Like probably thirty percent of all.North American Orthodox Christians today, my ancestors in Europe were pious, faithful Eastern Catholics for centuries. They didn't wake up one day and say, "Yurko, let's stop being Pravoslavs today and submit to that Pope guy in Rome. " "OK, Vasil, sounds good to me." Nor did the reverse occur in the late 19th through middle 20th centuries when a crisis in faith caused a large shift to return to Orthodoxy.
I mention this because all of my life I've put up with the well intentioned (I presume) but tone deaf proclamations of "This or THAT is not Orthodox -enough!" Churches came over to Orthodoxy from the Unia intact, many with tiered altars and new ones, built as the faithful remembered them from Europe , often as a labor of love, by simple hard working people who not only chose to leave family and parishes they built twenty years before. They weren't retrofitted to.meet some arbitrary schedule.
To say it was disheartening for them to hear other Orthodox stand and condescendingly judge them as being "inferior" or not really Orthodox is an understatement. Like it or not, that attitude hardened feelings for generations and has much to do with our continuing lack of unity today in North America.
First Communion morphed into First Confession as a familial and cultural rite of passage. New facilities built across the OCA, ACROD and the UOCUSA reflected a correct vision of culture and faith as the people's understanding of why and how blossomed. Service books were gradually brought into compliance with Orthodox norms.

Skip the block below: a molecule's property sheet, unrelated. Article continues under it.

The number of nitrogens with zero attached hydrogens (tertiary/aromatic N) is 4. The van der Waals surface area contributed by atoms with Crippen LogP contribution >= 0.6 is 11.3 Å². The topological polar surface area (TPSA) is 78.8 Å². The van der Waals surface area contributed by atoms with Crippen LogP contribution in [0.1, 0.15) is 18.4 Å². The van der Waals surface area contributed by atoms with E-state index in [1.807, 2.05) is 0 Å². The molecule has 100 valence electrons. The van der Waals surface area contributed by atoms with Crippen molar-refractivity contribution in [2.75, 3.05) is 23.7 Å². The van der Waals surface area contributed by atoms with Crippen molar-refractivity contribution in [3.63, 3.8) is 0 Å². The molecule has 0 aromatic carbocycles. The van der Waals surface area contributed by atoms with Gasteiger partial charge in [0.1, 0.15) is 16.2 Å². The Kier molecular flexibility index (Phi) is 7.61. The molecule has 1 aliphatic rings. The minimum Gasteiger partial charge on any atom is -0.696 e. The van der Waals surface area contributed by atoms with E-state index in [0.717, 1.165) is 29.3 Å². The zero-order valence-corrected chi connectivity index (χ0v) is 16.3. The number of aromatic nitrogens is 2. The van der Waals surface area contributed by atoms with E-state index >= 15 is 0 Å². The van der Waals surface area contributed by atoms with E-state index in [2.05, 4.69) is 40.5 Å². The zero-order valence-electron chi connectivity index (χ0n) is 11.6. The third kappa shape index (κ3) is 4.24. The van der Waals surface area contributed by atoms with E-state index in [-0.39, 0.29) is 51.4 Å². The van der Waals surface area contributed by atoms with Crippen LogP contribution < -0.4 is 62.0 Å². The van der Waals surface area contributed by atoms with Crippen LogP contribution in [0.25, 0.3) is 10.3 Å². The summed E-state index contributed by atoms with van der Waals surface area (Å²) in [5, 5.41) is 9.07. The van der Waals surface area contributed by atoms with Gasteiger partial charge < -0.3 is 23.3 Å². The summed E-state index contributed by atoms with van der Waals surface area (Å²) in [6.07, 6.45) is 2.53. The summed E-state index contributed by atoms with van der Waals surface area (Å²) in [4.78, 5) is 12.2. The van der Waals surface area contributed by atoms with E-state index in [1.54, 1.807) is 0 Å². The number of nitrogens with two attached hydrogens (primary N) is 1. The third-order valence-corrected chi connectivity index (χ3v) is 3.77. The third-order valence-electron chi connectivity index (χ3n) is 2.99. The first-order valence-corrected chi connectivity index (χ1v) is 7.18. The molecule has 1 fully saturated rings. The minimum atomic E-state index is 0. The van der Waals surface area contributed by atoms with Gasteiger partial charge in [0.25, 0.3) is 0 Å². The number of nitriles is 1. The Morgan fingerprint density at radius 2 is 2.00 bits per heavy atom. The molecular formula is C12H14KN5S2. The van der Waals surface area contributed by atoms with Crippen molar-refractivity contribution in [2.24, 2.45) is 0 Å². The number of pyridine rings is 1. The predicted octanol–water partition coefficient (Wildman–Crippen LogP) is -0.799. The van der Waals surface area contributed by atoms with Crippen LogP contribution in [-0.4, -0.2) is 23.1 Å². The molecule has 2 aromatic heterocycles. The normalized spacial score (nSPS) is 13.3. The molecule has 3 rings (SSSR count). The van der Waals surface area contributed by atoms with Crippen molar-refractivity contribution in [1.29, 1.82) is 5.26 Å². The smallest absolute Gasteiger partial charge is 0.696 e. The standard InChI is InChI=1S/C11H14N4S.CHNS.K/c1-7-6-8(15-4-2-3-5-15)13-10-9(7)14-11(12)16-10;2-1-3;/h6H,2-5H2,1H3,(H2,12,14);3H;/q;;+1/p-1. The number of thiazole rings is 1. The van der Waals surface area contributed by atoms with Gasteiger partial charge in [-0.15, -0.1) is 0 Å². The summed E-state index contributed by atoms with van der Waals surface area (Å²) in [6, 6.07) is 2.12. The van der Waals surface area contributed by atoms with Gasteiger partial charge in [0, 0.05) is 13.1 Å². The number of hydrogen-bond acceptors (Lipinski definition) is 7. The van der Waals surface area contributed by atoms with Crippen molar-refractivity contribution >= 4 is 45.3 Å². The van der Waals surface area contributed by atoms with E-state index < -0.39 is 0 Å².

Thousands though who came to Orthodoxy but who were discouraged and disgusted by the unwelcoming "embrace" of the naysayers gave up and returned to the Greek Catholic faith.
Thanks be to God for wise and patient leaders like Patriarch Athenagoras, Archbishop Iakovas and the Metropolia' s Metropolitan Leonty and others, including hard working priests (who had to learn and adapt at the same time they led) who had the wisdom to know that Rome wasn't built in a day and a teaching patience would bear fruit in future generations.
Leave these people be to the pastoral counsel of their God fearing priests and Bishops as they learn to know and love Orthodoxy. Stop being like BOTH the Latinizing Romans and the judgmental Orthodox who played the role of the Pharisees in my story. Give them a break.
Also, in Slavic, non Russian tradition floral adornment of churches, including altar areas, is a small t tradition through the Carpathian lands including Romanian, Rusyn, Lemko,Slovak and Ukrainian Christians - both Orthodox and Eastern Catholic. Likewise one will find ornate hand embroidered vestments and altar covers with both floral and geometric regional patterning in such communities as well.
I wasn't going to comment, but you all struck a raw nerve.